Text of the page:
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You can still get a tax deduction for a client's meal on a night out, IRS says

You can still get a tax deduction for a client's meal on a night out, IRS says
“Food and beverages that are provided during entertainment events will not be considered entertainment if purchased separately from the event,” the IRS said in a statement. (Allen J. Schaben / Los Angeles Times)

The Internal Revenue Service is giving businesses a tax break they thought they had lost in the tax overhaul last year: write-offs for wining and dining clients.

The agency said Wednesday that companies can still deduct 50% of meals while entertaining clients and customers, clearing up confusion about whether tax law changes last year had eliminated that benefit.

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The bill that President Trump signed eliminated the deduction for so-called entertainment expenses — golf outings, cruises and concert tickets. Tax professionals also thought that ban included food purchased while taking clients out. The IRS said the costs of business meals while entertaining clients are still deductible as long as they’re reflected on a separate receipt.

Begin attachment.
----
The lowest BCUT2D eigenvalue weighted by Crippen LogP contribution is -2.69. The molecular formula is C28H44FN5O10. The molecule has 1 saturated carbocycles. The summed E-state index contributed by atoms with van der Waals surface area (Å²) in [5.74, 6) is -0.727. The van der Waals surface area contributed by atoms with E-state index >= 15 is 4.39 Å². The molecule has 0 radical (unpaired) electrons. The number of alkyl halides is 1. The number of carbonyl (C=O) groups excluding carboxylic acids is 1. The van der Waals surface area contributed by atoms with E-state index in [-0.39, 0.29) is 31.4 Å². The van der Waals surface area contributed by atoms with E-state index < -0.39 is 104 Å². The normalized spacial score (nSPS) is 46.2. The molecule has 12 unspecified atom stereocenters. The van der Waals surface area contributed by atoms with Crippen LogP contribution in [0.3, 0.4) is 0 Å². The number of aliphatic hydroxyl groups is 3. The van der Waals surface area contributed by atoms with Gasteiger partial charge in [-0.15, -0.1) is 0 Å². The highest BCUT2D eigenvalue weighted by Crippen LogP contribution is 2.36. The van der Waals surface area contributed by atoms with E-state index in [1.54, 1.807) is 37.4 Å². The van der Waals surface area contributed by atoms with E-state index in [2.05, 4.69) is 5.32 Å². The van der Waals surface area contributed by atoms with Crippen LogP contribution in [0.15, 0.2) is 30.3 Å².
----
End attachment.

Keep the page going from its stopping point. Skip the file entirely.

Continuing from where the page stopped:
“Food and beverages that are provided during entertainment events will not be considered entertainment if purchased separately from the event,” the IRS said in a statement.

For example, a meal bought after a round of golf could be deducted. But tickets to a box to view a sporting event that includes food and drink would not be eligible for the tax break.

The clarification comes after trade groups, such as the American Institute of CPAs, urged the agency to clear up the uncertainty. The institute, which formed a meal and entertainment task force, asked for clarification on client business meals separate from entertainment events as well as those before, during or after entertainment events.

Kathy Petronchak, the director of IRS practice and procedure at Alliant Group and the chair of the meals and entertainment task force at the CPA group, said the guidance and examples “align with what we had hoped to see with the clear distinction between entertainment and allowable business expenses for meals.”

The IRS issued preliminary guidance Wednesday and said it would follow up with more formal regulations in the future.

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